The goal was to raise 1,000 pounds of food. That was reached by Dec. 13. So they tried for 1,500 pounds each by customers and the store. That ended up at 1,600 pounds each, for 3,200 pounds, to be split by pantries at Animal Friends Humane Society and Animal Adoption Foundation. The store’s cash donation rose from $500 to $750.
“We were completely blown away by their graciousness,” she said of the customers. “We really were.”
Tara Bowser, the executive director at Animal Friends Humane Society, said its pet-food pantry “is a pet-food assistance program for low-income or struggling families of Butler County.”
People who need assistance should not just show up at the humane society, for physical-distancing and other reasons, she said. Instead, they should call 513-867-5727 and press extension 0 to leave a voice message with their name, phone number and address. They will receive calls back from someone who will speak with them and set up specific appointments for Tuesdays, Thursdays and Saturdays.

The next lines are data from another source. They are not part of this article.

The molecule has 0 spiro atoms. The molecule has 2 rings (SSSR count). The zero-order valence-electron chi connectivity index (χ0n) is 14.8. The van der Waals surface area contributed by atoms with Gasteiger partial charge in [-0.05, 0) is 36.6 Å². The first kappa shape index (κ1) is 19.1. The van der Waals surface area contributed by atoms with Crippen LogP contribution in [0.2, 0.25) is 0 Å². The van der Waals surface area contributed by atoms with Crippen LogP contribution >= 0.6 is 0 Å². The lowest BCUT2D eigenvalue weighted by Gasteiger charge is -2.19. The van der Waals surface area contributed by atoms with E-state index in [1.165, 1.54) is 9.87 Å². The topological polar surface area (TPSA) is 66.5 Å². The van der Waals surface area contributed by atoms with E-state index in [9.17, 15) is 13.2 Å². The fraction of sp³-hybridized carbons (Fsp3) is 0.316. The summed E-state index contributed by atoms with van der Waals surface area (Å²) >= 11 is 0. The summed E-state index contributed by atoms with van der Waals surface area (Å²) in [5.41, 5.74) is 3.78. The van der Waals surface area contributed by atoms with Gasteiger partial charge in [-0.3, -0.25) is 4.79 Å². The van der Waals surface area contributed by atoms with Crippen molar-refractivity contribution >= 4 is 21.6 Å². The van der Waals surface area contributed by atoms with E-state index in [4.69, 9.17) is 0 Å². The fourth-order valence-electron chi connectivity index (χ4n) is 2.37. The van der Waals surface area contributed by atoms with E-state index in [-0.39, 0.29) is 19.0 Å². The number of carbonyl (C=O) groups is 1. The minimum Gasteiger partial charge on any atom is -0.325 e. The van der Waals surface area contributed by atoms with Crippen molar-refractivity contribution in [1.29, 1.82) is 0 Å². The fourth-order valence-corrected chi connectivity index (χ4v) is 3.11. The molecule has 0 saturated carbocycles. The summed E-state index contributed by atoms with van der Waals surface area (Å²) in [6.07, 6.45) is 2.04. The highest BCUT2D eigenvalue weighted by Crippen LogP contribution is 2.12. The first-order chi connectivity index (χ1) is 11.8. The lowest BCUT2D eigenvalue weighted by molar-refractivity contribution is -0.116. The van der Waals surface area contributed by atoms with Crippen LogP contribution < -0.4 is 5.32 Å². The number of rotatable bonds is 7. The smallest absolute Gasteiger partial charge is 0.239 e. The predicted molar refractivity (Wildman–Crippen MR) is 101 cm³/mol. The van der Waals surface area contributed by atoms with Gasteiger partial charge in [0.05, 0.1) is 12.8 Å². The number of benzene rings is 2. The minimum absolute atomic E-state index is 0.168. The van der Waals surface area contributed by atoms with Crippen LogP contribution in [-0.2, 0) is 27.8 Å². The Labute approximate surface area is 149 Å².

The other pet-foot pantry is at Animal Adoption Foundation, whose number is 513-737-7387.
Shelters are concerned that if the economy worsens, and as people are evicted from their housing, “and we know it’s going to be a struggle for them to find housing, not only for themselves, but that allows pets as well,” Bowser said. “Because there are a lot of places that still restrict animals or they have maybe a pet fee or a pet deposit that you have to pay” that some won’t be able to afford.
“As of now, we are still getting the same numbers of people contacting us to surrender (pets), nothing too crazy, and usually it’s just moving, it’s not that there’s a hardship where they can’t keep the pet just yet,” she said. “But that is on our radar. We do expect that to come in this year.”
Animal Friends also has seen a drop in numbers of volunteers because of health concerns during the coronavirus period, although the level has improved some.
“We couldn’t allow a lot of volunteers in here, and once we did open again, our consistent ones were coming, but the majority of our other ones still don’t feel safe to do so,” Bowser said.